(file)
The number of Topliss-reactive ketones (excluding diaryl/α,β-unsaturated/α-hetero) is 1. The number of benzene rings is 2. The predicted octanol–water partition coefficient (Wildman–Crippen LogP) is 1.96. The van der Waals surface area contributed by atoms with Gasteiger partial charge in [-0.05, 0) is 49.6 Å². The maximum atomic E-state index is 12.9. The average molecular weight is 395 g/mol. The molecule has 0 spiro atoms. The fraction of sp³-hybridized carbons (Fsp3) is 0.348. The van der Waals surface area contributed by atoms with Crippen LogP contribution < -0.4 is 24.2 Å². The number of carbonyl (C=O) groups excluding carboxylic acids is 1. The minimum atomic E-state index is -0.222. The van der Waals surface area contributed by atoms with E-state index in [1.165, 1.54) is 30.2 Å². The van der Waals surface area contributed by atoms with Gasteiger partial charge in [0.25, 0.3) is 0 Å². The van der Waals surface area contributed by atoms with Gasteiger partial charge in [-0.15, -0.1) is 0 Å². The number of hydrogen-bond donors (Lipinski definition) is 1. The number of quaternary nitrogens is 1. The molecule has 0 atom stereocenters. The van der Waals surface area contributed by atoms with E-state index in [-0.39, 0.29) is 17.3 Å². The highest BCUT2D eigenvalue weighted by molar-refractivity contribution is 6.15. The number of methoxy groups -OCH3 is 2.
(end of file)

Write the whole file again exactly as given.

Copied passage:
The number of Topliss-reactive ketones (excluding diaryl/α,β-unsaturated/α-hetero) is 1. The number of benzene rings is 2. The predicted octanol–water partition coefficient (Wildman–Crippen LogP) is 1.96. The van der Waals surface area contributed by atoms with Gasteiger partial charge in [-0.05, 0) is 49.6 Å². The maximum atomic E-state index is 12.9. The average molecular weight is 395 g/mol. The molecule has 0 spiro atoms. The fraction of sp³-hybridized carbons (Fsp3) is 0.348. The van der Waals surface area contributed by atoms with Crippen LogP contribution < -0.4 is 24.2 Å². The number of carbonyl (C=O) groups excluding carboxylic acids is 1. The minimum atomic E-state index is -0.222. The van der Waals surface area contributed by atoms with E-state index in [1.165, 1.54) is 30.2 Å². The van der Waals surface area contributed by atoms with Gasteiger partial charge in [0.25, 0.3) is 0 Å². The van der Waals surface area contributed by atoms with Gasteiger partial charge in [-0.15, -0.1) is 0 Å². The number of hydrogen-bond donors (Lipinski definition) is 1. The number of quaternary nitrogens is 1. The molecule has 0 atom stereocenters. The van der Waals surface area contributed by atoms with E-state index in [-0.39, 0.29) is 17.3 Å². The highest BCUT2D eigenvalue weighted by molar-refractivity contribution is 6.15. The number of methoxy groups -OCH3 is 2.